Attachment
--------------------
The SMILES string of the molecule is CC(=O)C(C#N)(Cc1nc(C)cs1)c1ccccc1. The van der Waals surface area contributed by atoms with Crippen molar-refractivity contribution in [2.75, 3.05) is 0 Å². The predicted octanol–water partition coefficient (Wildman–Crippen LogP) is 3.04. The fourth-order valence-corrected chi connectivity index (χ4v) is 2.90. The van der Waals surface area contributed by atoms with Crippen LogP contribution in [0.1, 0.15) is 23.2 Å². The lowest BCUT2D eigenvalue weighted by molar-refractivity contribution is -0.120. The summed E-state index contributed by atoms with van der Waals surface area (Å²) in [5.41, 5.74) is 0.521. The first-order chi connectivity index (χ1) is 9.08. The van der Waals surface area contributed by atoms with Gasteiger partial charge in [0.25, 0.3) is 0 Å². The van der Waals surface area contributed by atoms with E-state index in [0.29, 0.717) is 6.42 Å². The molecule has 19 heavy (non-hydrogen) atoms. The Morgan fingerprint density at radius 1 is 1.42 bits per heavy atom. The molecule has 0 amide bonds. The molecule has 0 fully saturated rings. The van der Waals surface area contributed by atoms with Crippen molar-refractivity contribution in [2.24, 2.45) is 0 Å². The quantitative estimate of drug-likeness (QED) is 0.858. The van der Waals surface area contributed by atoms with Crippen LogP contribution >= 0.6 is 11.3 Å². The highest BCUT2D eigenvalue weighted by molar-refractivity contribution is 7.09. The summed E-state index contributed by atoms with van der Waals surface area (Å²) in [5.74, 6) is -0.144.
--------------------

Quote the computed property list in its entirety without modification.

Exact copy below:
The SMILES string of the molecule is CC(=O)C(C#N)(Cc1nc(C)cs1)c1ccccc1. The van der Waals surface area contributed by atoms with Crippen molar-refractivity contribution in [2.75, 3.05) is 0 Å². The predicted octanol–water partition coefficient (Wildman–Crippen LogP) is 3.04. The fourth-order valence-corrected chi connectivity index (χ4v) is 2.90. The van der Waals surface area contributed by atoms with Crippen LogP contribution in [0.1, 0.15) is 23.2 Å². The lowest BCUT2D eigenvalue weighted by molar-refractivity contribution is -0.120. The summed E-state index contributed by atoms with van der Waals surface area (Å²) in [5.41, 5.74) is 0.521. The first-order chi connectivity index (χ1) is 9.08. The van der Waals surface area contributed by atoms with Gasteiger partial charge in [0.25, 0.3) is 0 Å². The van der Waals surface area contributed by atoms with E-state index in [0.29, 0.717) is 6.42 Å². The molecule has 19 heavy (non-hydrogen) atoms. The Morgan fingerprint density at radius 1 is 1.42 bits per heavy atom. The molecule has 0 amide bonds. The molecule has 0 fully saturated rings. The van der Waals surface area contributed by atoms with Crippen molar-refractivity contribution in [2.24, 2.45) is 0 Å². The quantitative estimate of drug-likeness (QED) is 0.858. The van der Waals surface area contributed by atoms with Crippen LogP contribution >= 0.6 is 11.3 Å². The highest BCUT2D eigenvalue weighted by molar-refractivity contribution is 7.09. The summed E-state index contributed by atoms with van der Waals surface area (Å²) in [5.74, 6) is -0.144.